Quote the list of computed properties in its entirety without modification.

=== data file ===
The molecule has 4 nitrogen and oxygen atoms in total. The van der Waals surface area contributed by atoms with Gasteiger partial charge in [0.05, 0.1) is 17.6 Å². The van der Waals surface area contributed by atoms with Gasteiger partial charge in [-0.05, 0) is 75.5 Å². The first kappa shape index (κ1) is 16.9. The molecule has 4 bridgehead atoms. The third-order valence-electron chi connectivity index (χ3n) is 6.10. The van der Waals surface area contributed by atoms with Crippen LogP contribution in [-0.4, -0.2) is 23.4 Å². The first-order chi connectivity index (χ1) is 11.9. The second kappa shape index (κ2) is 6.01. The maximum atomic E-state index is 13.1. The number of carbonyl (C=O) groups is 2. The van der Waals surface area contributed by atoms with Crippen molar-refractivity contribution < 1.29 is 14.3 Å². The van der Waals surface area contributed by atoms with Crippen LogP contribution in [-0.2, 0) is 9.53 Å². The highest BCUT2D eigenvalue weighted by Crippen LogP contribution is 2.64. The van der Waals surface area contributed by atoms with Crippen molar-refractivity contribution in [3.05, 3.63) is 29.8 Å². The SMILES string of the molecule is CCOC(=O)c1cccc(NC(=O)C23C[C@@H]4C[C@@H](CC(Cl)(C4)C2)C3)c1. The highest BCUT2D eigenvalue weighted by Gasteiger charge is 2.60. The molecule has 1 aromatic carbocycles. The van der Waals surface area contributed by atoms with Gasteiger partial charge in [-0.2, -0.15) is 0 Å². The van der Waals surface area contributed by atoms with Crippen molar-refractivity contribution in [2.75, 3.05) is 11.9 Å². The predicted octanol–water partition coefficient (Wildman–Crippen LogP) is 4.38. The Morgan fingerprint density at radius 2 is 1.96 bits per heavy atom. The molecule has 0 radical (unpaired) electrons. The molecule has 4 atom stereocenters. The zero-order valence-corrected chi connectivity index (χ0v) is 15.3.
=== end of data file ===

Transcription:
The molecule has 4 nitrogen and oxygen atoms in total. The van der Waals surface area contributed by atoms with Gasteiger partial charge in [0.05, 0.1) is 17.6 Å². The van der Waals surface area contributed by atoms with Gasteiger partial charge in [-0.05, 0) is 75.5 Å². The first kappa shape index (κ1) is 16.9. The molecule has 4 bridgehead atoms. The third-order valence-electron chi connectivity index (χ3n) is 6.10. The van der Waals surface area contributed by atoms with Crippen LogP contribution in [-0.4, -0.2) is 23.4 Å². The first-order chi connectivity index (χ1) is 11.9. The second kappa shape index (κ2) is 6.01. The maximum atomic E-state index is 13.1. The number of carbonyl (C=O) groups is 2. The van der Waals surface area contributed by atoms with Crippen molar-refractivity contribution < 1.29 is 14.3 Å². The van der Waals surface area contributed by atoms with Crippen LogP contribution in [-0.2, 0) is 9.53 Å². The highest BCUT2D eigenvalue weighted by Crippen LogP contribution is 2.64. The van der Waals surface area contributed by atoms with Crippen molar-refractivity contribution in [3.05, 3.63) is 29.8 Å². The SMILES string of the molecule is CCOC(=O)c1cccc(NC(=O)C23C[C@@H]4C[C@@H](CC(Cl)(C4)C2)C3)c1. The highest BCUT2D eigenvalue weighted by Gasteiger charge is 2.60. The molecule has 1 aromatic carbocycles. The van der Waals surface area contributed by atoms with Gasteiger partial charge in [-0.2, -0.15) is 0 Å². The van der Waals surface area contributed by atoms with Crippen molar-refractivity contribution in [2.75, 3.05) is 11.9 Å². The predicted octanol–water partition coefficient (Wildman–Crippen LogP) is 4.38. The Morgan fingerprint density at radius 2 is 1.96 bits per heavy atom. The molecule has 0 radical (unpaired) electrons. The molecule has 4 atom stereocenters. The zero-order valence-corrected chi connectivity index (χ0v) is 15.3.